What is SAD and how to overcome it- Holly Snowdon

Feb 1, 2019 | Blog, Nutrition, Wellness

When I first heard about SAD (Seasonal Affective Disorder), I was sceptical as to whether it was real. Surely the weather couldn’t have such a dramatic impact on our moods?!

However, after several years of experiencing the side effects of the winter months, there is no doubt that SAD is NOT a myth.

For those who are unfamiliar with the term SAD, it is a form of depression related to the changes in seasons. And, it’s more common than you might think. According to a UK study undertaken by The Weather Channel and YouGov, a mammoth one in three people suffer from SAD. It can manifest itself in several ways including low energy levels, low self-esteem and anxiety.


If, like me, the lack of sunshine and warmth really gets you down, take a look at my tips that will help put a spring back in your step.

Embrace Hygge

Hygge is a Scandinavian concept discovered in the last couple of years by other countries like the UK. It encourages people to put certain things in place during winter to achieve a feeling of cosy contentment and happiness through enjoying the simple things in life. Think fluffy socks, cups of hot chocolate, candles, movie nights, good books and snuggling up in front of a fire.

Hygge has been ingrained in Danish culture since the 1800’s and credited as one of the reasons why Denmark is one of the happiest countries in the world.

So instead of stewing in your misery during winter, pop on a good movie, light some candles and get out a snuggly blanket until Spring arrives.

Eat for happiness

It’s perfectly acceptable to indulge into a few more carbs during the winter months – hey, we need the extra insulation right!? Now I’m not telling you to head down to your local kebab shop and order an extra-large portion of cheesy chips, but more along the lines of baked potatoes, warming stews/ soups and flavoursome curries. These are the types of comfort foods that will provide you with, well, comfort, whilst leaving you satisfied and energised.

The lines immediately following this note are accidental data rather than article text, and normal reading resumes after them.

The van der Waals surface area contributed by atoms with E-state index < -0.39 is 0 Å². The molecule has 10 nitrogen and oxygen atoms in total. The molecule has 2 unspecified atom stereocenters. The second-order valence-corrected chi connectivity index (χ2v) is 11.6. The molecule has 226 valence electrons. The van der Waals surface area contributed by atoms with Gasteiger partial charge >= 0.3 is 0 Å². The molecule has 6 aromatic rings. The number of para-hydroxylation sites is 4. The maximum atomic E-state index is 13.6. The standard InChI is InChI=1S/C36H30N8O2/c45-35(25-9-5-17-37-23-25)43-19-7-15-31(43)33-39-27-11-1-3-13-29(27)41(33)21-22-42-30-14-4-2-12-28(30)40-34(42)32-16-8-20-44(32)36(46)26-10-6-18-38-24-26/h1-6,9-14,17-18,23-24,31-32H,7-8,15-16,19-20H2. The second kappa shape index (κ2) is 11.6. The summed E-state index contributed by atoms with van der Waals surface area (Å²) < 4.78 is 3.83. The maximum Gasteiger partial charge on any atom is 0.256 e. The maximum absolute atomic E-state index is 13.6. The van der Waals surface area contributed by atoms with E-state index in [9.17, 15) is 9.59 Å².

Foods rich in vitamin C (such as citrus fruit and BumbleZest!), oily fish (such as salmon and mackerel), nuts, wholegrains and pulses, bananas and eggs have also been proven to enhance mood.

When in doubt, eat the rainbow (regardless of the time of year).

Move it

For many of us, exercise is the last thing we feel like doing in Winter, with the cold, dark mornings and the short days. However, I can promise you’ll feel a thousand times better if you make time to regularly move your body. In addition to helping you keep in good shape, exercise releases feel-good, brain chemicals that will help you feel energised whilst reducing stress. It’s a no brainer really!

Exercise is also a great way of being sociable, another key mood booster during winter. There are tonnes of fitness classes available today from yoga and pilates, to boxing and spinning. You never know, join up and you could meet a friend for life!

Take up a new hobby

Research highlights that keeping busy with hobbies is a fantastic way to beat the SAD or the winter blues. Keeping your brain active and distracted from the feeling of sadness will help alter the way your brain works, thus enhancing the sense of pleasure in everyday life. Reading, learning to play an instrument, cooking/baking, learning a new language, joining your local climbing wall and volunteering are just a few ideas of hobbies you could try out.


Book a trip

Globetrotting might be out of the question for many, especially as Christmas has rinsed our bank accounts, but, if you can, booking a trip and getting a little winter sun is a great way to combat SAD.

If you really can’t get away anytime soon, then even booking a trip for later on in the year will help a little, as you’ll have something to look forward to.

There is light (and, ideally, sunshine and warmth!) at the end of what seems like a very dark and gloomy tunnel!

Soak up the natural light

If booking a trip is out of the question, endeavour to get outside for at least 30 mins a day. Getting daylight as early as possible in the day helps increase cortisol and reduce melatonin, which means that your body is resetting for the day and your circadian rhythms are being set for allowing sleep later on.

However, I realise this is challenging, as you’ll more than likely be coming to and from work in the dark, but if you can take a walk on your lunch break, exposure to the natural light will make you feel more energetic and will help activate your brain, enabling you to have a super productive afternoon at work. Plus you’ll be getting in some extra steps/exercise- win win!

I’d also recommend investing in a full spectrum bulb light and using it daily. These lights have been designed to mimic sunlight and have been proven to have a positive impact on your mood.

Give these tips of mine a try and make the remainder of your winter an enjoyable one!

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